|« Prev||Philippians 3:1||Next »|
EPISTLE TO THE PHILIPPIANS - Chapter 3 - Verse 1
PHILIPPIANS CHAPTER 3
ANALYSIS OF CHAPTER 3
THIS chapter consists, in the main, of exhortations to holy living, and to an effort to make great attainments in the divine life. It is full of tenderness and affection, and is one of the most beautiful appeals which can anywhere be found to induce Christians to devote themselves to the service of the Redeemer. The appeal is drawn in a great measure from the apostle's statement of his own feelings, and is one which the Philippians could not but feel, for they knew him well. In the course of the chapter, he adverts to the following points:—
He exhorts them to rejoice in the Lord, Php 3:1.
He warns them against the Jewish teachers who urged the necessity of complying with the Mosaic laws, and who appear to have boasted of their being Jews, and to have regarded themselves as the favourites of God on that account, Php 3:2,3.
To meet what they had said, and to show how little all that on which they relied was to be valued, Paul says that he had had advantages of birth and education which surpassed them all, and that all the claim to the favour of God, and all the hope of salvation which could be derived from birth, education, and a life of zeal and conformity to the law, had been his, Php 3:4-6.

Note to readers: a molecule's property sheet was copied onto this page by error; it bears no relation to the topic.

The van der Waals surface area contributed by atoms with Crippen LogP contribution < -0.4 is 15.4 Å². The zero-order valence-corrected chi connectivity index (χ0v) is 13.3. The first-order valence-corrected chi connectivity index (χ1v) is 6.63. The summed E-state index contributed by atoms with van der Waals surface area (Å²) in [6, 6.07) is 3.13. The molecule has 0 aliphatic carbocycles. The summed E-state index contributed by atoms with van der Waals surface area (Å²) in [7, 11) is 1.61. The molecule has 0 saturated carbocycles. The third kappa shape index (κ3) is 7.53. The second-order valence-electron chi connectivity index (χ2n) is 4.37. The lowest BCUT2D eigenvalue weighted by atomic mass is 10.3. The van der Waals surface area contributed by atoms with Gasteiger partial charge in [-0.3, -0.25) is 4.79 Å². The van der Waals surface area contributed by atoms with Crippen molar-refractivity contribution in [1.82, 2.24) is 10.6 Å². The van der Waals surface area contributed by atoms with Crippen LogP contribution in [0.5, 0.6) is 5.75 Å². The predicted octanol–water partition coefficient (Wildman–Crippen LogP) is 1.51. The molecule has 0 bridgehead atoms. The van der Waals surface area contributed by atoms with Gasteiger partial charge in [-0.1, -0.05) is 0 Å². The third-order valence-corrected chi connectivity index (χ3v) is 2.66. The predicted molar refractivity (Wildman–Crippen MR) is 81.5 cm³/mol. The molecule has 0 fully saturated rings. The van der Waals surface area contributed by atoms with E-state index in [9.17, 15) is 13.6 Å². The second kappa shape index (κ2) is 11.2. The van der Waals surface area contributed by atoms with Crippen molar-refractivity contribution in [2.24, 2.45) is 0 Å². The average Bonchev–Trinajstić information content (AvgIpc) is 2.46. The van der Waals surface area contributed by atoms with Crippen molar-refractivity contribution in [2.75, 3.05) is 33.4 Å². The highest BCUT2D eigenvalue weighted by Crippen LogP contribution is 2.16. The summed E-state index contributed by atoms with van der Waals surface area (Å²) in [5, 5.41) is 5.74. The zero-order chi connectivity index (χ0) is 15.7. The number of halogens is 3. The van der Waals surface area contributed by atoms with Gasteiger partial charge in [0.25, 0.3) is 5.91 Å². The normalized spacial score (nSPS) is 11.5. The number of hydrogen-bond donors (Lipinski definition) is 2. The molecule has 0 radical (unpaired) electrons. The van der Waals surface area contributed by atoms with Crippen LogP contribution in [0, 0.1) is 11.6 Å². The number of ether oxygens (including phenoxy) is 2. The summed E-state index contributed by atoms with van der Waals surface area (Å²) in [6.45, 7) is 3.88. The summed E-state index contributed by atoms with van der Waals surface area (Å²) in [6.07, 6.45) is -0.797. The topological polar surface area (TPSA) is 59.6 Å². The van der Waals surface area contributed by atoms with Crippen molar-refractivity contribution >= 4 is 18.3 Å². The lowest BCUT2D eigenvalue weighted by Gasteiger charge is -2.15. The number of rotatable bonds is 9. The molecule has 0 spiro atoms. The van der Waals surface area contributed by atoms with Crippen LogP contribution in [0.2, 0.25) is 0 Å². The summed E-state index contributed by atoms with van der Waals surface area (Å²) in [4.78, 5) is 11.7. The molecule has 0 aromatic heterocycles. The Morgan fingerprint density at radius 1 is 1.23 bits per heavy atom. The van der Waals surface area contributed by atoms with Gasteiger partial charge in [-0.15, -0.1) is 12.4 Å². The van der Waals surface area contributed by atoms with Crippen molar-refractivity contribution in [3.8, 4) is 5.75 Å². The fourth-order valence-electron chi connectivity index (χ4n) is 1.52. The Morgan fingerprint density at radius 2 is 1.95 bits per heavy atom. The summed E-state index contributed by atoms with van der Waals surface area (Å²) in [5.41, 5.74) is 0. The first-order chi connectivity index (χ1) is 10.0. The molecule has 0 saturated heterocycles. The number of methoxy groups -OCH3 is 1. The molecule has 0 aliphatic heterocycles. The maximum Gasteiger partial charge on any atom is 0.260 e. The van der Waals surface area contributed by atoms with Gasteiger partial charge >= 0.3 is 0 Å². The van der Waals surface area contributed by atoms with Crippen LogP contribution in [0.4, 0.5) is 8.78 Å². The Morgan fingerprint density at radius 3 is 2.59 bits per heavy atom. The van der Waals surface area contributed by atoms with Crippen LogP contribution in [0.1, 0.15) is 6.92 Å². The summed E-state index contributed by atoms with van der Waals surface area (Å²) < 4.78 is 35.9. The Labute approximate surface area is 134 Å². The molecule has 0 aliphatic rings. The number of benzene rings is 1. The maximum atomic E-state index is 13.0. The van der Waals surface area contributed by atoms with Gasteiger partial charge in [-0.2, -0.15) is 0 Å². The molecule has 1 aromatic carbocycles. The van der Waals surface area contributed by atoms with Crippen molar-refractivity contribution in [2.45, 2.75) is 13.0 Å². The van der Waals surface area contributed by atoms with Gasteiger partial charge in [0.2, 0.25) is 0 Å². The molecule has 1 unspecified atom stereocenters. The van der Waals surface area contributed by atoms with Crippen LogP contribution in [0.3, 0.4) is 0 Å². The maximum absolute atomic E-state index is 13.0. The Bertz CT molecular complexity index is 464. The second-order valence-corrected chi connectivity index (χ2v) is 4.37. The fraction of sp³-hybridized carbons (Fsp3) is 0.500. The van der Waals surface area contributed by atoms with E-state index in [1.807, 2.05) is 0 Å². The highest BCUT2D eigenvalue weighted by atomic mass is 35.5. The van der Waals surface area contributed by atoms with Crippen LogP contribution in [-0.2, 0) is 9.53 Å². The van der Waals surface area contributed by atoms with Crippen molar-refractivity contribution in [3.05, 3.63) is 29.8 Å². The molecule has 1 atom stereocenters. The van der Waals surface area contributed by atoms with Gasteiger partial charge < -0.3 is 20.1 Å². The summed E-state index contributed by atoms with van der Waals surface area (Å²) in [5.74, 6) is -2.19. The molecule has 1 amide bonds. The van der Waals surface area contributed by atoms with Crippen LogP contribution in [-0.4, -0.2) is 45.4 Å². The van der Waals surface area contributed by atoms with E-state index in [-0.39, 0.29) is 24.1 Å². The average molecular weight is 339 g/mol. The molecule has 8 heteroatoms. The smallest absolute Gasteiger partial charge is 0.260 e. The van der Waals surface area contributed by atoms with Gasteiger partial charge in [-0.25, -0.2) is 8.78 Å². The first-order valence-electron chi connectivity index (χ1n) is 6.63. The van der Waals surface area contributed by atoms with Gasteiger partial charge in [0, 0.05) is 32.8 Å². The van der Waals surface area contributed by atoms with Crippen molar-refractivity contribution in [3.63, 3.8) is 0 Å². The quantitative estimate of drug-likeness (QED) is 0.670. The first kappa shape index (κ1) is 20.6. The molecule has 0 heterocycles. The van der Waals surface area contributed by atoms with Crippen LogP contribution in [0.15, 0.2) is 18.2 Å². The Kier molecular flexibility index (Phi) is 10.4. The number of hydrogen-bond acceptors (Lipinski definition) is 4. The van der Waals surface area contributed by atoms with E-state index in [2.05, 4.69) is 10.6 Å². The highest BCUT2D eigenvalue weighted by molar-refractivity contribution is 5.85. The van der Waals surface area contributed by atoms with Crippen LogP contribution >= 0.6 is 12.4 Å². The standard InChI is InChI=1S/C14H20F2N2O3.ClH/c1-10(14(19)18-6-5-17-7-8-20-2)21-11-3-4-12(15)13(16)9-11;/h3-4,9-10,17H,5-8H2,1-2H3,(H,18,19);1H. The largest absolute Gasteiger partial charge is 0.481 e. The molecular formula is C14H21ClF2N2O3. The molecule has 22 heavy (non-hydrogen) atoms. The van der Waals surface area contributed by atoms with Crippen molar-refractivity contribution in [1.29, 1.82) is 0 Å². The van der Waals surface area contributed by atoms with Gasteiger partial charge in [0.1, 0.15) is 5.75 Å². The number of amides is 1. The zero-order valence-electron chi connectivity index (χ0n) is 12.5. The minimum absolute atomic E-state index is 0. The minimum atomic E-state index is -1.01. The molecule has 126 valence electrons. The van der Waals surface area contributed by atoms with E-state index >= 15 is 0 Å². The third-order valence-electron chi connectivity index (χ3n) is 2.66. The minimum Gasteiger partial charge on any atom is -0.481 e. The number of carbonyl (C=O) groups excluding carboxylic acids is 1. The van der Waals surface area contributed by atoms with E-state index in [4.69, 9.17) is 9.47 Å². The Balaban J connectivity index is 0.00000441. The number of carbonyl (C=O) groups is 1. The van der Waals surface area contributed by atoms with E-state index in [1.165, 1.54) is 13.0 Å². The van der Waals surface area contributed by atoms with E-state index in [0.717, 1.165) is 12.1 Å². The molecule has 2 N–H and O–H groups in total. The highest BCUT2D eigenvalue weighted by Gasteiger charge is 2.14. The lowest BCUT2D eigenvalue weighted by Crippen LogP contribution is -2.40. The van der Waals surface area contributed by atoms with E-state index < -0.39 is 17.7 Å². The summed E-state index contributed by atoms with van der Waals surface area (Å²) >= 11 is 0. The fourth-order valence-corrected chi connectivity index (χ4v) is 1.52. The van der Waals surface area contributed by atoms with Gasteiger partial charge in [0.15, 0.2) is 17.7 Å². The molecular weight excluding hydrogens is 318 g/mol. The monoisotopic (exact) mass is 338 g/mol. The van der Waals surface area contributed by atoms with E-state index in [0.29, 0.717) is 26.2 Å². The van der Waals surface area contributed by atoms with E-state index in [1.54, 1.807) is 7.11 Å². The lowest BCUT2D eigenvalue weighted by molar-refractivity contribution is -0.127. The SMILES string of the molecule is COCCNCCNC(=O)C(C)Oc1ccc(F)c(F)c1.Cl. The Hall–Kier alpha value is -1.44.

Yet, he says, he had renounced all this, and now regarded it as utterly worthless in the matter of salvation. He had cheerfully suffered the loss of all things, and was willing still to do it, if he might obtain salvation through the Redeemer. Christ was more to him than all the advantages of birth, and rank, and blood; and all other grounds of dependence for salvation, compared with reliance on him, were worthless, Php 2:7-11.
The object which he had sought in doing this, he says, he had not yet fully attained. He had seen enough to know its inestimable value, and he now pressed onward that he might secure all that he desired. The mark was before him, and he pressed on to secure the prize, Php 3:12-14.
He exhorts them to aim at the same thing, and to endeavour to secure the same object, assuring them that God was ready to disclose to them all that they desired to know, and to grant all that they wished to obtain, Php 3:15,16.
This whole exhortation he enforces in the end of the chapter Php 3:17-21 by two considerations. One was, that there were not a few who had been deceived and who had no true religion—whom he had often warned with tears, Php 3:18,19; the other was, that the home, the citizenship of the true Christian, was in heaven, and they who were Christians ought to live as those Who expected soon to be there. The Saviour would soon return to take them to glory. He would change their vile body, and make them like himself, and they should therefore live as became those who had a hope so blessed and transforming.
The idea here is, that it is the duty of Christians to rejoice in the Lord Jesus Christ. This duty implies the following things.